The U.S. should immediately insist that Sony raise its prices.  If they don’t, the U.S. should lodge a complaint with the World Trade Organization.  And if the WTO doesn’t take swift action, the U.S. would be entirely within its rights to slap tariffs on Sony products, Toyota products, Toshiba products (also expected to post a loss) and any Japanese company that is selling products at a loss in our market. 

“That wouldn’t be very nice,” you may be thinking.  “We wouldn’t want them to treat us that way.”  Think again.  That’s exactly how the Japanese treat us, and even worse.  Japan sustains a $100 billion per year trade surplus in manufactured goods with the U.S.  by refusing to buy from us as much as we buy from them.  That’s approximately 1.34 million high-paying manufacturing jobs they’ve taken from our economy.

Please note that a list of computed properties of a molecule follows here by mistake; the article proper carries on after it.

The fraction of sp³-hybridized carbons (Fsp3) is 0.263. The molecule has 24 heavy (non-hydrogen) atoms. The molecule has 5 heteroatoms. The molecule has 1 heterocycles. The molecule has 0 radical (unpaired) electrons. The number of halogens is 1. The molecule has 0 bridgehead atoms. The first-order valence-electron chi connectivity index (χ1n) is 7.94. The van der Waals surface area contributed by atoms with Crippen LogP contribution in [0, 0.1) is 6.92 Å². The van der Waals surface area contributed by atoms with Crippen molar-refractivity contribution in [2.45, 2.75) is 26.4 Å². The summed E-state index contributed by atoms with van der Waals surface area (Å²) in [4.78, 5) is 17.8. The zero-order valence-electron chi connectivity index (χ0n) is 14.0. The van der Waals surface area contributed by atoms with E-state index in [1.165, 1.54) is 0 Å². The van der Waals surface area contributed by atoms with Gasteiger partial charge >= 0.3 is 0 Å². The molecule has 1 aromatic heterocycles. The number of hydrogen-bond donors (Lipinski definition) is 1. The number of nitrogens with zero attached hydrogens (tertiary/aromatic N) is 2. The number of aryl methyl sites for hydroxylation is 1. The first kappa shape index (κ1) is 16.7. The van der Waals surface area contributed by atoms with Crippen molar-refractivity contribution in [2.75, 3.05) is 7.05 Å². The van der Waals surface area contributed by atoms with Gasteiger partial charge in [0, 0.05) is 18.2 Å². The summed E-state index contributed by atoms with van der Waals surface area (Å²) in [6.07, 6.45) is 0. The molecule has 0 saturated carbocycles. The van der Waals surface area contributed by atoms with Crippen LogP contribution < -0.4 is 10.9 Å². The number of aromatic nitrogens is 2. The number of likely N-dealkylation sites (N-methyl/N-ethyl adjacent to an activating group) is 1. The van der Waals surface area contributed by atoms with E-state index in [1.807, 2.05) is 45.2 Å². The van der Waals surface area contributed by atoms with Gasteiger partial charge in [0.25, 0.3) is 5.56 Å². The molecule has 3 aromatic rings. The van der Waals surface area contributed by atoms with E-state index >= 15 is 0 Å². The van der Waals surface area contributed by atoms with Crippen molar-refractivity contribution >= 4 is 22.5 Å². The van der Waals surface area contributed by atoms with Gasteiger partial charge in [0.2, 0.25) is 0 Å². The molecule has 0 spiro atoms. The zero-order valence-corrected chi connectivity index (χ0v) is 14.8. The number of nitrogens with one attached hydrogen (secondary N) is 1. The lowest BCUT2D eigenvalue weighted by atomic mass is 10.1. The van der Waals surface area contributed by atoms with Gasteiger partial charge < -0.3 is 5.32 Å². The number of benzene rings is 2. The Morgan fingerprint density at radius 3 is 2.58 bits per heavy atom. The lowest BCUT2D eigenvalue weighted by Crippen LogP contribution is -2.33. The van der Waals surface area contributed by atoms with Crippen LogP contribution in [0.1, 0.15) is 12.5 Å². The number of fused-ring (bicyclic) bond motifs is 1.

“But we don’t want prices raised,” you may also be thinking.  “I can’t afford things as they are now.”  You can’t afford things because the downward pressure on wages caused by the trade deficit has driven down incomes more than prices have been held in check.  If the prices of imports were raised, the profit potential needed to justify manufacturing in the U.S. would be restored.  Wages would rise faster than prices.  This would be true even if you work in a field not associated with manufacturing, as job-seekers vying for your job would be pulled out of the pool of available labor and put to work in factories.